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      Exploring Memory Interventions in Depression through Lifelogging Lens

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      Proceedings of the 32nd International BCS Human Computer Interaction Conference (HCI)

      Human Computer Interaction Conference

      4 - 6 July 2018

      Memory impairments, depression, overgeneralization, negative bias, rumination, lifelogging technologies

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          Abstract

          Depression is a major affective disorder with significant socio-economic cost. Distinctive autobiographical memory impairments in depression include overgeneralization, negative-bias, and repetitive negative thinking. A few psychotherapeutic interventions have been purposefully designed to address these impairments, albeit they benefit from limited technological support. This paper reports an analysis of four memory-based interventions proven effective in the therapeutic practice targeting depression. We also explored the memory impairments addressed by these interventions. Our findings led to three design implications for digital tools in this space. We suggest the value of supporting enriched positive memory recall, negative memory reappraisal, and future episodic imagination.

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          Most cited references 23

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          Encoding specificity and retrieval processes in episodic memory.

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            Autobiographical episodic memory-based training for the treatment of mood, anxiety and stress-related disorders: A systematic review and meta-analysis.

            We review evidence for training programmes that manipulate autobiographical processing in order to treat mood, anxiety, and stress-related disorders, using the GRADE criteria to judge evidence quality. We also position the current status of this research within the UK Medical Research Council's (2000, 2008) framework for the development of novel interventions. A literature search according to PRISMA guidelines identified 15 studies that compared an autobiographical episodic memory-based training (AET) programme to a control condition, in samples with a clinician-derived diagnosis. Identified AET programmes included Memory Specificity Training (Raes, Williams, & Hermans, 2009), concreteness training (Watkins, Baeyens, & Read, 2009), Competitive Memory Training (Korrelboom, van der Weele, Gjaltema, & Hoogstraten, 2009), imagery-based training of future autobiographical episodes (Blackwell & Holmes, 2010), and life review/reminiscence therapy (Arean et al., 1993). Cohen's d was calculated for between-group differences in symptom change from pre- to post-intervention and to follow-up. We also completed meta-analyses for programmes evaluated across multiple studies, and for the overall effect of AET as a treatment approach. Results demonstrated promising evidence for AET in the treatment of depression (d=0.32), however effect sizes varied substantially (from -0.18 to 1.91) across the different training protocols. Currently, research on AET for the treatment of anxiety and stress-related disorders is not yet at a stage to draw firm conclusions regarding efficacy as there were only a very small number of studies which met inclusion criteria. AET offers a potential avenue through which low-intensity treatment for affective disturbance might be offered.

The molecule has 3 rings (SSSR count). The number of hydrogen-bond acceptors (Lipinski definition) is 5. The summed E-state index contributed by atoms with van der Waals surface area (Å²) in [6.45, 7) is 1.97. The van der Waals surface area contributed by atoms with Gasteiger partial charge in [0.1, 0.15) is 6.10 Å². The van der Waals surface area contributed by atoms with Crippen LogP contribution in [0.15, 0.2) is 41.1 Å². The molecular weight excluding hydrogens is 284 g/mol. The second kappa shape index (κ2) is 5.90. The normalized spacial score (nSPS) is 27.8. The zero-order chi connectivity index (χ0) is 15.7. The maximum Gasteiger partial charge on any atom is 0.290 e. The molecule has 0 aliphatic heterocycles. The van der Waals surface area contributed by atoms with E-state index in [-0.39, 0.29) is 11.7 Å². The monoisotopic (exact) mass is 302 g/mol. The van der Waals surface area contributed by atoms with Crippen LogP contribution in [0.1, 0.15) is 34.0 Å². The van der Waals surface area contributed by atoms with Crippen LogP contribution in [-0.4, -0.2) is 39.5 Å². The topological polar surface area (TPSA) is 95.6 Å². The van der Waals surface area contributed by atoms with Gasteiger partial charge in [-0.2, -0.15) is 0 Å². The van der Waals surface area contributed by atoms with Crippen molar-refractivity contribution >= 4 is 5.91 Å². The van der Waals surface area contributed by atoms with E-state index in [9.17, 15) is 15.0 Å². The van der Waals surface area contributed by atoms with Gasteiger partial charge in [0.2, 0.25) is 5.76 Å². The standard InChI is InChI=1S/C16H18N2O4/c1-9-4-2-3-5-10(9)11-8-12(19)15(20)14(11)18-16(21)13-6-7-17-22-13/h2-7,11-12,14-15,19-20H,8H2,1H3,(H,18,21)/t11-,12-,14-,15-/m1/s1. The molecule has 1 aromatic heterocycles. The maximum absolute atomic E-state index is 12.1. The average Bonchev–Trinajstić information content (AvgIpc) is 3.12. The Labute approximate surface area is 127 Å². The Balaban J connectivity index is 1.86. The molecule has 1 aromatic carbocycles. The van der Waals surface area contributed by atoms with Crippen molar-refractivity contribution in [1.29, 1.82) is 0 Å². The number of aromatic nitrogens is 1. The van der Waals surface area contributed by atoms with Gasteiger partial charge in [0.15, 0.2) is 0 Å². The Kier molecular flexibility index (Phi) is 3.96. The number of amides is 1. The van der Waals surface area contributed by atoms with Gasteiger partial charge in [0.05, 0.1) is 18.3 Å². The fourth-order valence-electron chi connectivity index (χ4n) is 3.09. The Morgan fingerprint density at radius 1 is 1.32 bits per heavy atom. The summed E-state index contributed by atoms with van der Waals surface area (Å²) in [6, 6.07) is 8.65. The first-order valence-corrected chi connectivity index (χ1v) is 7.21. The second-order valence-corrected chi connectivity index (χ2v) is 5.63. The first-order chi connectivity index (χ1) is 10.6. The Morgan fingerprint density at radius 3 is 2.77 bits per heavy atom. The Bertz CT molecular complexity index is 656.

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              Computers in talk-based mental health interventions

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                Author and article information

                Contributors
                Conference
                July 2018
                July 2018
                : 1-6
                Affiliations
                Lancaster University

                Lancaster, UK
                Article
                10.14236/ewic/HCI2018.161
                © Qu et al. Published by BCS Learning and Development Ltd. Proceedings of British HCI 2018. Belfast, UK.

                This work is licensed under a Creative Commons Attribution 4.0 Unported License. To view a copy of this license, visit http://creativecommons.org/licenses/by/4.0/

                Proceedings of the 32nd International BCS Human Computer Interaction Conference
                HCI
                32
                Belfast, UK
                4 - 6 July 2018
                Electronic Workshops in Computing (eWiC)
                Human Computer Interaction Conference
                Product
                Product Information: 1477-9358BCS Learning & Development
                Self URI (journal page): https://ewic.bcs.org/
                Categories
                Electronic Workshops in Computing

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